Best rivers in Texas: Angelina River

The Angelina was the last of the larger Texas rivers traced during our 10-year program to follow 50 of them from their sources to their mouths, or vice versa. Actually, it was also the last river altogether.

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We had to stop in Looneyville. Had to. Michael Barnes/American-Statesman

RELATED: How to Trace the Medina River.

It rises in an area with a lot of history in Rusk County not far from Nacogdoches, winds down into the giant Sam Rayburn Reservoir before wriggling down to join the Neches River at B.A. Steinhagen Lake.

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Angelina River near Douglass, Texas. Michael Barnes/American-Statesman

RELATED: Repost: Texas River Tracing: Neches.

We left civilized Nacogdoches early and found the river at Douglass, a not very wide spot in the road that was the location for several Spanish missions. A little collection of historical markers with their backs to the road gave a detailed history of the Spanish presence in this area.

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Lots of history on the Angelina River. Michael Barnes/American-Statesman.

We picked up the Angelina through some gentle bottomlands that glowed with late fall colors.

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Angelina River not far from Lufkin. Michael Barnes/American-Statesman

But pretty soon we hit the Sam Rayburn Reservoir, a vast lake that we had spied the day before at the mouth of the Attoyac. Once again, we found the perfect spot to view its expanses, an Army Corps of Engineers park laced with pines and brightly colored hardwoods high atop a bluff.

Related: Tracking down good reads on Texas rivers.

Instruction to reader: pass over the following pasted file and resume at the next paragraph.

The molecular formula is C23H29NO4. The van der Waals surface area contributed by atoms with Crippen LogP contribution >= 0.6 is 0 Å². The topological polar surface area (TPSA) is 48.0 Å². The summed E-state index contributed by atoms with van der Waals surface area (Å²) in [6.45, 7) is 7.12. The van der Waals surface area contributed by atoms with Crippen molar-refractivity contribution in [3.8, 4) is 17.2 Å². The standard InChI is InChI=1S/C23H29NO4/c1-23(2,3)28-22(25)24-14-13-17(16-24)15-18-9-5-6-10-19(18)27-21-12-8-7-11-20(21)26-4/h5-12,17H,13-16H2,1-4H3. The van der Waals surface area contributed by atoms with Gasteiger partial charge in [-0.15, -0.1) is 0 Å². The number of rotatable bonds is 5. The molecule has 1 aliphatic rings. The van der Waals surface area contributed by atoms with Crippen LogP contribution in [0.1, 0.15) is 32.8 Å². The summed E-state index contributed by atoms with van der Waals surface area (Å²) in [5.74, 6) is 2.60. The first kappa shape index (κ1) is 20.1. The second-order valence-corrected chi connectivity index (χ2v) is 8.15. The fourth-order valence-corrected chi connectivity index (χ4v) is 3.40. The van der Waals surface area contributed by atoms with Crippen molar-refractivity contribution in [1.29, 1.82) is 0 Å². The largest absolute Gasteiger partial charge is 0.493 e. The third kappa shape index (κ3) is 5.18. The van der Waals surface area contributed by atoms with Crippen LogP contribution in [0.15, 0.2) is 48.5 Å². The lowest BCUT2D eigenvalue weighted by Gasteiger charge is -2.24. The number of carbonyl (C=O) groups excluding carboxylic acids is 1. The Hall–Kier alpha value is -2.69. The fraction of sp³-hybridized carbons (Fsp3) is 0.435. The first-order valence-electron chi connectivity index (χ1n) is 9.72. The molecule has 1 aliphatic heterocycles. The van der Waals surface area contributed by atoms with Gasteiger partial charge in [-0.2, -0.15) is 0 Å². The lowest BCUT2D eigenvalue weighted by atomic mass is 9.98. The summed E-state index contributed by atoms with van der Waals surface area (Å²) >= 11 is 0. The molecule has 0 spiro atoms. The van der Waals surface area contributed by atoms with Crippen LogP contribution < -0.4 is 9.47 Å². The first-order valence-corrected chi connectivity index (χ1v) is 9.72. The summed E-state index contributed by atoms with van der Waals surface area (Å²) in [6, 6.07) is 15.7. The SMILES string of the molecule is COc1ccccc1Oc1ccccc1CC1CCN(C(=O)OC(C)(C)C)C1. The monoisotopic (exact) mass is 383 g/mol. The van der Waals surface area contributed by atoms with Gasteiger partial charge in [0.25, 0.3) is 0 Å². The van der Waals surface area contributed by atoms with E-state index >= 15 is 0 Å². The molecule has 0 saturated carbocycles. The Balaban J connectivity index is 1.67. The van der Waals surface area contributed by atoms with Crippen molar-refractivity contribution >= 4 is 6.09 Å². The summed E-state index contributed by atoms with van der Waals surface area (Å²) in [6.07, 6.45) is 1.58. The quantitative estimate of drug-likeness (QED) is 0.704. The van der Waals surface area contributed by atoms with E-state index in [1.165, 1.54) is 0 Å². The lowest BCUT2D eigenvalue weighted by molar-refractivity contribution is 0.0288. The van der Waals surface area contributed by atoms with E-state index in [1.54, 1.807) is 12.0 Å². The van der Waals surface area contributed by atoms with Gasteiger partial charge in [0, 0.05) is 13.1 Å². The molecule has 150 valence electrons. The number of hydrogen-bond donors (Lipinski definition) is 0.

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Sam Rayburn Reservoir on the Angelina River. Michael Barnes/American-Statesman

It’s easy to see why this stretch of lake would be a recreational magnet, especially during the summer. But why not in the winter? At every park during this December trip, we were typically the only guests. Couldn’t be a better time for camping, picnicking or boating, as far as we were concerned. The air was comfortably cool and dry, and — more to the point — there were no mosquitos.

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Love the Army Corps of Engineers parks all over Texas. Michael Barnes/American-Statesman

Right below the dam, we found a river community that rightly hugs the shores of what must be an ideal stretch for fishing and exploring. The Angelina at this point is broad and slow-moving as it approaches the Neches.

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Angelina River below Lake Sam Rayburn Dam. Michael Barnes/American-Statesman

Finally we ended up at B.A. Steinhagen Lake. We’d been here before on our Neches tracing, when a drought left it a meager patch of water. Now it’s full and clear and ready for visitors.

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Angelina River as it drains into B.A. Steinhagen Lake. Michael Barnes/American-Statesman

That’s it. We traced 50 Texas rivers in 10 years. We saw a lot of the state that very few people have seen. We took a lot of backroads and saw a lot of back country. The sense of accomplishment is, needless to say, mixed with nostalgia.

The question comes up now: What to do with all these experiences? Book? Digital guide? We honestly don’t know.

For 10 years, it was just about the roads and the rivers.